Straw yellow color with cinnamon highlights. On the nose, scents of apples, ginger, flowers, and minerals. Flavors of apricot, honey and bread crust on the palate. Finishes with a trace of mint. A well structured, table friendly wine.

Food Pairing Suggestions:

MEATS: pan-fried chicken, veal or pork cutlets with mushroom cream sauce; chicken sausages served with risotto or polenta; FISH: try cold salmon lox, capers, and slivered parsly served with buttered toast points; a great wine for sushi / maki, especially try with tuna; warm salmon with leek sauce; broiled scallops with crème fraiche and Belgian endive; classic mussels and frites; PASTA: tagliatelle or gnocchi with speck in saffron cream sauce; SOUPS: hearty soups like escarole and bean; VEGETARIAN: farfalle with walnut pesto and lemon zest; spinach and mushroom quiche; potato pancakes ! CHEESES: young cheeses

scarbolo-ramato-2007Scarbolo Pinot Grigio Ramato 2007

This single vineyard Pinto Grigio is produced from 100% varietal of Scarbolo’s Mattia site, hand selected during three separate harvests. 50% of the fruit is de-stemmed and left with the skins for 4 days at controlled temperature and then separated from skins, half completing fermentation in oak tonneaux, half in stainless steel tanks. The other 50% of fruit sees a brief cold maceration and is then transferred to stainless steel tanks for fermentation. Aged on the lees in stainless steel and oak tonneaux for 14 months with frequent stirrings, and an additional 6 months of bottle ageing.

Tasting Notes / Impressions:

An absolutely gorgeous color of pale chestnut that seems illuminated by moonlight from within. On the nose, scents of stone fruits, mountain herb and cut grass. Purity of fruit, good weight and a creamy mouthfeel. Hints of ginger, almond, and spice on the finish.

Food Pairing Suggestions:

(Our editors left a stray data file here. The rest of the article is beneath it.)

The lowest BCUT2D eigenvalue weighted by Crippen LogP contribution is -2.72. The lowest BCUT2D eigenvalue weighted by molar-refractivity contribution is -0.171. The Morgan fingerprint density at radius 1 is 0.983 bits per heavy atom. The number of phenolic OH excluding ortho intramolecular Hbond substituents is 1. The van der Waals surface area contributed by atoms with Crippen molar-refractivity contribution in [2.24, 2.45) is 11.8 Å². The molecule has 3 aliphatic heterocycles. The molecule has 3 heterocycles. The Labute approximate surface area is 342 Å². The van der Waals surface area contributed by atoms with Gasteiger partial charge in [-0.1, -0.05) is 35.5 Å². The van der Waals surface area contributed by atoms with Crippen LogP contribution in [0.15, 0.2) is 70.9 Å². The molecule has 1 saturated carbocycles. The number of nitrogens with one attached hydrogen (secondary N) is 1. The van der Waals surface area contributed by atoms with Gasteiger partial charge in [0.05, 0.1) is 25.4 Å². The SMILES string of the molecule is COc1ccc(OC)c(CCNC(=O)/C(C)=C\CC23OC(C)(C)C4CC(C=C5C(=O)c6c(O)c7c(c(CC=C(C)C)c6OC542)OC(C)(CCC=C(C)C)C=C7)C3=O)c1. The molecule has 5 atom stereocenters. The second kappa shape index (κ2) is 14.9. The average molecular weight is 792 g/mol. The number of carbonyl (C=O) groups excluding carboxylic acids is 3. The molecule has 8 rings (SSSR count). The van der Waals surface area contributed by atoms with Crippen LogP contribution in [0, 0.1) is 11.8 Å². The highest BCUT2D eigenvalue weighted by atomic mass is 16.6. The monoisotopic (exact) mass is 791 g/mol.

MEATS: roasted turkey or chicken; veal cutlet with tuna sauce; breaded pork cutlets with butter and sage; pan-fried Polish kielbasa; FISH: grilled tuna with carmelized onions; scallops with orange fig sauce; loved this wine with roasted eel maki cut rolls; cod fish steaks; EGGS: scrambled eggs with diced speck; PASTA: whole wheat rigatoni with walnut pesto; spaghetti with pesto and bread crumbs; Polish-style Pierogi dumplings filled with meat, cheese or potato; VEGETARIAN: Penne with asparagus tips, pine nuts and mascarpone cream sauce; pumpkin risotto; Cheeses: young cheeses; runny, less pungent French cheeses

scarbolo-merlot-2007Scarbolo Merlot 2008

100% Merlot grown in vineyards just 2km from the winery. Fermentation is carried out in small French barriques with 3-4 manual punchdowns of the cap/s per day to extract color and sweet tannins. The wine is aged in small French barriques for 10 months followed by an additional 8 months of bottle ageing.

Tasting Notes / Impressions:

Deep ruby color with streaks of blueberry. Berry pie, herb, baker’s chocolate on the nose, transferring well to the palate, finishing with enjoyably balanced sweet tannins and spice.

Food Pairing Suggestions:

MEATS: a winner with roasted meats, consider roasted beef or veal; veal fricassee with mushrooms and vegetables; do try this wine with Beijing duck if you have the chance; rabbit simmered in mustard sauce; classic steak and frites; hearty meat stews; braised short ribs, and if you’re up for a unique pairing, try this wine with the Korean short ribs called “kalbi”; PASTA: rich oven- baked pasta like lasagne, try alternating layers of red and béchamel sauces; penne with mushrooms and sausages; rigatoni with shredded duck meat; stuffed pasta such as manicotti or ravioli; VEGETARIAN: seitan “bourguignon”; baked tempeh with mushrooms and garlic; CHEESES: medium aged cheeses

Italo Pietrantonj Pecorino 2008

Italo Pietrantonj Pecorino 2008

Sunday, Unstructured